Pinch me, please—I think I'm dreaming.
Early this morning, I got a call from the case handler at the offices of the bank that holds Ed's and my mortgage saying that after they'd perused the seeming hundreds of pages of financial info that I'd faxed them at their request, they will be granting us a 3-month moratorium on making any mortgage payments at all! (Yes, we will have to pay back that money down the line when our finances are better, so we will be putting money aside for that eventuality.) I felt like leaping through the phone line to hug the guy. He said, "You and Edward are making so little right now in comparison with your monthly [personal and business] expenses that I can't charge you anything at all on your mortgage." Hell, yeah! That's what I've been saying for months—that the economic collapse has mostly wiped out Ed's cabinetmaking business. (And yes, this arrangement with our mortgage-holder will be put into writing very shortly.)
This week I will compose and fax a letter of gratitude to saintly U.S. Representative Tim Bishop for lighting a fire under the mortgage-holder's collective butts. I had also contacted U.S. Senator Chuck Schumer, but one of his staff members told me that Schumer couldn't do anything about our situation because the entity involved was a bank, not a federal agency. Obviously, either that staff member or Schumer himself didn't know what he was talking about.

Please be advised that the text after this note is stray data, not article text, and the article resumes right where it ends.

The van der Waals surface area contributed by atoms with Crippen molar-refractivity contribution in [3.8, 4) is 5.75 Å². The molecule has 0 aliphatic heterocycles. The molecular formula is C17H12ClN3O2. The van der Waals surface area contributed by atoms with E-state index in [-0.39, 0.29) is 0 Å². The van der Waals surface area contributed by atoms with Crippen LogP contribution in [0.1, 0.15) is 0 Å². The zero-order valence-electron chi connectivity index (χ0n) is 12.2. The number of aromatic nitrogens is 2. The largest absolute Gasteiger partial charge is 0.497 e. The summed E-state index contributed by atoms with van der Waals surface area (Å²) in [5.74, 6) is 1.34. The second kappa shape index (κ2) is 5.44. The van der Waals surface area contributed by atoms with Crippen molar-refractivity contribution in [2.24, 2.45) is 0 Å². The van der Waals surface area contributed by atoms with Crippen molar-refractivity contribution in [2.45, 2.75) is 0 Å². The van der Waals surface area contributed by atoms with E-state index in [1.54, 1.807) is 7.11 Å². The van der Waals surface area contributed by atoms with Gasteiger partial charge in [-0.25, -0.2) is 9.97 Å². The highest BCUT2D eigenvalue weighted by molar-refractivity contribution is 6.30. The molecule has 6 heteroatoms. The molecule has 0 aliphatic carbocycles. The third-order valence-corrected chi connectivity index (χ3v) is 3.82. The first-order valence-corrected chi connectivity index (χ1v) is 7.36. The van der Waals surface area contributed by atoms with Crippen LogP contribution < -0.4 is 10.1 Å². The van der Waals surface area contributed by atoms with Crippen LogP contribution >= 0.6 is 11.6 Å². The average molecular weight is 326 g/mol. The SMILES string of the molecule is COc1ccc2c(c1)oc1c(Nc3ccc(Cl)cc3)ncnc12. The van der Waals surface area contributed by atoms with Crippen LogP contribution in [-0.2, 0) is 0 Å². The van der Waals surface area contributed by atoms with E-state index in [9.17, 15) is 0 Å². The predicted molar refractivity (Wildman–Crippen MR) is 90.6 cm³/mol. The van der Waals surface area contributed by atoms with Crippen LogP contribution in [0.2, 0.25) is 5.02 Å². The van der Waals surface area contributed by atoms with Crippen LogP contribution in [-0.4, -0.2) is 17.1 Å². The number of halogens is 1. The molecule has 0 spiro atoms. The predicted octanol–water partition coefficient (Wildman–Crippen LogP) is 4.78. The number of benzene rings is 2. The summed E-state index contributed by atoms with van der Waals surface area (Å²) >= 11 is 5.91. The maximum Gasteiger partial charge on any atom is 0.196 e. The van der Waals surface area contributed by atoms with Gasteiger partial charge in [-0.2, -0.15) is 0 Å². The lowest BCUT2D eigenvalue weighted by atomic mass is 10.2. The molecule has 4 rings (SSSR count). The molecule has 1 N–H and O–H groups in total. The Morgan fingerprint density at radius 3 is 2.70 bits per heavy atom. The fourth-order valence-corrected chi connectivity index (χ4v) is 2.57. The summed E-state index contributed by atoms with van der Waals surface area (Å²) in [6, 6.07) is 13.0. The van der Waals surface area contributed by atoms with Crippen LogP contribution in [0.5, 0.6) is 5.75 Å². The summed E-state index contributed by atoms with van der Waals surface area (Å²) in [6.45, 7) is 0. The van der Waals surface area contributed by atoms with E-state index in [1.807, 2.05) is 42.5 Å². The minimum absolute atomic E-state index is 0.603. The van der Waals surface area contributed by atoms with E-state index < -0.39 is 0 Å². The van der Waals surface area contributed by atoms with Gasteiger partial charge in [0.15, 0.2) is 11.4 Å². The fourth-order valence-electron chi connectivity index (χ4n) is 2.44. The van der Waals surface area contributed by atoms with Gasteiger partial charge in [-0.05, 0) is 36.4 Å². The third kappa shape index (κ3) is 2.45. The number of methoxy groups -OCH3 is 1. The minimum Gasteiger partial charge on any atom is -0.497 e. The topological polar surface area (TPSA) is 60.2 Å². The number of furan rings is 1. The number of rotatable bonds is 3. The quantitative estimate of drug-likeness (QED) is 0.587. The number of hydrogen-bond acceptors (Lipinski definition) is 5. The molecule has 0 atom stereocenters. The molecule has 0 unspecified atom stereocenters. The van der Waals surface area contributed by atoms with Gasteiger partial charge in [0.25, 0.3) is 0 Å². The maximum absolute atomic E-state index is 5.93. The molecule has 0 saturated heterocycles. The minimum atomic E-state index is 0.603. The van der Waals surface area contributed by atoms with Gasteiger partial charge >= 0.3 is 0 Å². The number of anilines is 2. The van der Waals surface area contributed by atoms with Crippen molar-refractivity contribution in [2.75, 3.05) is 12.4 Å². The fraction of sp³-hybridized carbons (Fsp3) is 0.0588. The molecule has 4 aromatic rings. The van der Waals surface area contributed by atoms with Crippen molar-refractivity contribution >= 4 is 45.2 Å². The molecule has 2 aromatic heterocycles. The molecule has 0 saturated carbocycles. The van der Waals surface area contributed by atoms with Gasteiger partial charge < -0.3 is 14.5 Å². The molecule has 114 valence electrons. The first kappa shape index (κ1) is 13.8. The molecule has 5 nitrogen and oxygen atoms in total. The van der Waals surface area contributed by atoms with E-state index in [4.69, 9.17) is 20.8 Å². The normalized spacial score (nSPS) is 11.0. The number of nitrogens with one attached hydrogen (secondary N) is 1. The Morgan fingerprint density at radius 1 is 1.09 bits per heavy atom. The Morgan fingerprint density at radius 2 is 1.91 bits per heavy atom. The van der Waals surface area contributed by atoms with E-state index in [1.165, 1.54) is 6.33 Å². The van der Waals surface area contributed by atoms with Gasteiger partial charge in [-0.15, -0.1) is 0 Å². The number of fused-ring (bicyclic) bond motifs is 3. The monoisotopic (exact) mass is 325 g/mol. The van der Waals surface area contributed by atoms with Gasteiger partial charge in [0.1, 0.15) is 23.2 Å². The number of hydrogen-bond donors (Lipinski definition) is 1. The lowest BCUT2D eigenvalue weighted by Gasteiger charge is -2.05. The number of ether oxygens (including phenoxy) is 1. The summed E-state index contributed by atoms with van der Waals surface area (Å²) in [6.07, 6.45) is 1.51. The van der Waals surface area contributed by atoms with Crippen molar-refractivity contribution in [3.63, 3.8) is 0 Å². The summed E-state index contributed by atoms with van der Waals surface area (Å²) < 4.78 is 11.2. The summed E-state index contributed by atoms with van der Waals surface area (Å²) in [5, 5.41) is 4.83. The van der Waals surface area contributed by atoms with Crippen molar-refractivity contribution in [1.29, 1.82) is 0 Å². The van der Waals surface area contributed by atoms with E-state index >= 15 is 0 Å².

But Bishop contacted the Customer Assistance Group of the Office of the Comptroller of the Currency, Administrator of National Banks (yes, our mortgage-holder took bailout money and [snark]amazingly[/snark] was very recently able to report a highly profitable quarter), and opened a case on our behalf. He even sent us a copy of the letter from the comptroller's office, showing our case number.
Should you need mortgage help—and your mortgage-holder took bailout money, making it a national bank—check out the web site of the Customer Assistance Group.
In our household, I'm the one who does all of the bookkeeping—for the family, for my business, and for Ed's business. Today's phone call means that I can now breathe and focus solely on work when I'm working. (What a rare pleasure!)
And in other good news: Ed has three potential cabinetmaking projects. But we can't count on them yet. He's met with the customers, taken measurements, and gotten drawings from the architect for one of the jobs (drawings that Ed will have to modify because it appears that the architect used specs that won't fly in real space and time), but he must now work up bids for all projects and then wait for the customers to haggle over and then approve the bids.
I share these kinds of things with you because I know that I'm not the only one going through such problems, so I'm providing info that I hope you or someone you care about can use to relieve stress.
And now ... it's a deadline day! Yikes!
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